This concert may have taken its title from Schubert's Great C major Symphony, but we didn't have to wait until after the interval to experience monumental music-making from the New Zealand Symphony Orchestra under Edo de Waart.
First up was American violinist Jennifer Koh, taking us, with brilliance and charm, into the here and now of the contemporary — playing Esa-Pekka Salonen's 2009 Violin Concerto.
This Finnish composer's day job as a top-rung conductor comes through in the ingenuity of his orchestration, ably transformed here into both luminescent backdrop and gladiatorial arena for the dauntless Koh. A log drum, one of the work's diverse hues, made an unexpected Pacific connection.
Salonen's opening movement featured much zooming, in both his own programme notes — which deserve to have been printed in full — and Koh's cadenza-like virtuosity. The central movements, both titled Pulse, lulled us at first over heartbeat timpani and then unleashed a welter of fury described by its composer as urban, bizarre and Californian.
The concerto's finale, with the bittersweet title of Adieu, inspired the ever-persuasive Koh to exquisite lyricism; often of gossamer-like delicacy, but not afraid to bloom in a triple forte climax.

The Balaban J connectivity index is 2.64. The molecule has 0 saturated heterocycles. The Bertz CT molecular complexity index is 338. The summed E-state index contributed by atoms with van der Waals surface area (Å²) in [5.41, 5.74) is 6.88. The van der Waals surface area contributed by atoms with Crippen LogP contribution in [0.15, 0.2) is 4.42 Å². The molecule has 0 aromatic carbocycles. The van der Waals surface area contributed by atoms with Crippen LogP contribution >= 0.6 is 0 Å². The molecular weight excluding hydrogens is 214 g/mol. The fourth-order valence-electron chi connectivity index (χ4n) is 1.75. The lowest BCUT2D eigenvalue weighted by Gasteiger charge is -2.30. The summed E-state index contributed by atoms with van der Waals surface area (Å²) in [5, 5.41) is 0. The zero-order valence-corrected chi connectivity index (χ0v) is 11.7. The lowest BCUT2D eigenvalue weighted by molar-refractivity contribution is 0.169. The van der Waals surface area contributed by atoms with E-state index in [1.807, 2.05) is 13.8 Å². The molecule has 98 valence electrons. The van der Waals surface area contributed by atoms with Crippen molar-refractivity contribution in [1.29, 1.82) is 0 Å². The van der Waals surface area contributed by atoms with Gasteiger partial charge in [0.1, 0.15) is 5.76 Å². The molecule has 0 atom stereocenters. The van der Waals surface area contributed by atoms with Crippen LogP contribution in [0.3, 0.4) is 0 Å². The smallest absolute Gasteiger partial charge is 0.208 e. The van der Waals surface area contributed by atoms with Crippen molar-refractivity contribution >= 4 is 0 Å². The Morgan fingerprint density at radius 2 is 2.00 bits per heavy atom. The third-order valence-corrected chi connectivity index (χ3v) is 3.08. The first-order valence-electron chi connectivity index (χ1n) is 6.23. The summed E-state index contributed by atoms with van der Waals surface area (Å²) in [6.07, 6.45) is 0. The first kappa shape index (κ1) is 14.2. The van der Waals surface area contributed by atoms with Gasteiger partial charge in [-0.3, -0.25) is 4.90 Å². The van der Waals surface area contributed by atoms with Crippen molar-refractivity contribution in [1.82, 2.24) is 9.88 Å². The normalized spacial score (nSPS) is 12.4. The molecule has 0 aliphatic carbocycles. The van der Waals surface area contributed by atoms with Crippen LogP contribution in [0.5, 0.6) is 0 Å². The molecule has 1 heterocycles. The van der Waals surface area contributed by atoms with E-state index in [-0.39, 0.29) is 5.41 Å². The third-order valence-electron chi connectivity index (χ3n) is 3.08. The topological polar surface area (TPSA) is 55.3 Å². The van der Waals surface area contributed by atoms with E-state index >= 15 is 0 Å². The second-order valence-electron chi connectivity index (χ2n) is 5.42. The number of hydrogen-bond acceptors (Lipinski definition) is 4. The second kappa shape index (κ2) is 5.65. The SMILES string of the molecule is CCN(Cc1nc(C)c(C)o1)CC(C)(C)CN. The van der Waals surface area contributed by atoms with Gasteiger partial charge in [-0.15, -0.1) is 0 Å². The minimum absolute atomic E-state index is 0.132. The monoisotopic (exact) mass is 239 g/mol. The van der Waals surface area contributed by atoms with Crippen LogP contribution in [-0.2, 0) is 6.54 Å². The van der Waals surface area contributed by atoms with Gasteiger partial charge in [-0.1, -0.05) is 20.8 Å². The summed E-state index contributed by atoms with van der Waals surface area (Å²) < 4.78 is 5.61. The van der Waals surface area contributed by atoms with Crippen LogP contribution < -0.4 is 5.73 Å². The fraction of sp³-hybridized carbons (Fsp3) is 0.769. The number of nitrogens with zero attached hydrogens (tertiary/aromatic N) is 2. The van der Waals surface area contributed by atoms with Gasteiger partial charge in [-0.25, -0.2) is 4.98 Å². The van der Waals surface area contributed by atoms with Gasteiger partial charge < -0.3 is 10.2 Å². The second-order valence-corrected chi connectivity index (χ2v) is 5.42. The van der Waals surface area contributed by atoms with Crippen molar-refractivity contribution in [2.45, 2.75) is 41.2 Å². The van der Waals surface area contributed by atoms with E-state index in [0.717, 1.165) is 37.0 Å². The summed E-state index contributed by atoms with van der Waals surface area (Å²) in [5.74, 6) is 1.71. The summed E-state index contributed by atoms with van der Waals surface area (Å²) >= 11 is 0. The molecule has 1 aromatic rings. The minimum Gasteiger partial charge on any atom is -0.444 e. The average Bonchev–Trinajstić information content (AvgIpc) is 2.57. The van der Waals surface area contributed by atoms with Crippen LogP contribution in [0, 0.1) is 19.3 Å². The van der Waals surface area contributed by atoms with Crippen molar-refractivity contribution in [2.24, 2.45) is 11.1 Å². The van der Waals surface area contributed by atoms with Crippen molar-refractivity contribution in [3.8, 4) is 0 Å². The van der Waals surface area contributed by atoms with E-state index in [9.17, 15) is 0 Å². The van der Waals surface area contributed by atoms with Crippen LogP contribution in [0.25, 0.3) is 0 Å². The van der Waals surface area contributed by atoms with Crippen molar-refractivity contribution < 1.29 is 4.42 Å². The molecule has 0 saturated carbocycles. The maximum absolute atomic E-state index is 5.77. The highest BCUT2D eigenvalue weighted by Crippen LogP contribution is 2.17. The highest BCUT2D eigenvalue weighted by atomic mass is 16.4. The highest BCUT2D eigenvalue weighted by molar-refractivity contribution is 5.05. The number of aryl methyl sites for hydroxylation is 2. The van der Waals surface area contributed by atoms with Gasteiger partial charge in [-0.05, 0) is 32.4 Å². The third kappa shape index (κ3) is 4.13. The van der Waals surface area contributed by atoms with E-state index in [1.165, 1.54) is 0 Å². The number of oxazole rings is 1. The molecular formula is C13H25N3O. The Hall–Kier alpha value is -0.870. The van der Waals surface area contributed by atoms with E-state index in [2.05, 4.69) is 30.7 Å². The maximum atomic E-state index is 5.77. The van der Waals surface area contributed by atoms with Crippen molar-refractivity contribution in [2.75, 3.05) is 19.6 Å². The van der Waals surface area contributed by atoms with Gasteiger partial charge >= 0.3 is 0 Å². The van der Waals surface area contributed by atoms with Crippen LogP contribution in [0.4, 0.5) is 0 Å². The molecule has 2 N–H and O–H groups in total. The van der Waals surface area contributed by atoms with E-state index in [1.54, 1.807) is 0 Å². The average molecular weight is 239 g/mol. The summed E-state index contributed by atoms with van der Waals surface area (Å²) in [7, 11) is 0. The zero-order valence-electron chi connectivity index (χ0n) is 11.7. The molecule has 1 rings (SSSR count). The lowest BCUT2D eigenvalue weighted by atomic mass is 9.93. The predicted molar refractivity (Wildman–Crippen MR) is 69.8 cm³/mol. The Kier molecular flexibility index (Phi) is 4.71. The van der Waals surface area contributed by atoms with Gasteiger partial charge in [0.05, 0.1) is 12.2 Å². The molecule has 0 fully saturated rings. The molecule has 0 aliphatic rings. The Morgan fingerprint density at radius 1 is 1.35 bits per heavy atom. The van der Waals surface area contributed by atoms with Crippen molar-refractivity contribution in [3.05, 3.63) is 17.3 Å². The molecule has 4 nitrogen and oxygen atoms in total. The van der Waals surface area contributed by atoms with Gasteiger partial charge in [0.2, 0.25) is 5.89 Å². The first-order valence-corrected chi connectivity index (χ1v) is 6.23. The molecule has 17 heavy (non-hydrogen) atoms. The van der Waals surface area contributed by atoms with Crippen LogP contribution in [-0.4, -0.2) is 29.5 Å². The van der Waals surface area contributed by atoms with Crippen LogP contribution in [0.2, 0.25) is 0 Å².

Koh's encore was a Bach sarabande which unfolded with the naturalness of an improvisation, complete with one inadvertent pizzicato.
After interval maestro de Waart was extremely judicious in observing repeats with Schubert's Great Symphony, meaning that the score's "heavenly length", as fellow composer Schumann later praised it, ran at just over 52 minutes.
This work is a curiosity with its shameless repetitions, brutal alternations of orchestral colours and a slow movement which passes over Adagio profundity for a perky, toe-tapping march.
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Yet these factors that disturbed so many in the past now, in 2019, when delivered with the panache we heard, have a defiance and a boldness to them that seem very modern; making Schubert, in his way, just as confrontational and provocative as Salonen in one of the finest concerts of the season.
What: New Zealand Symphony Orchestra
Where: Auckland Town Hall
Reviewer: William Dart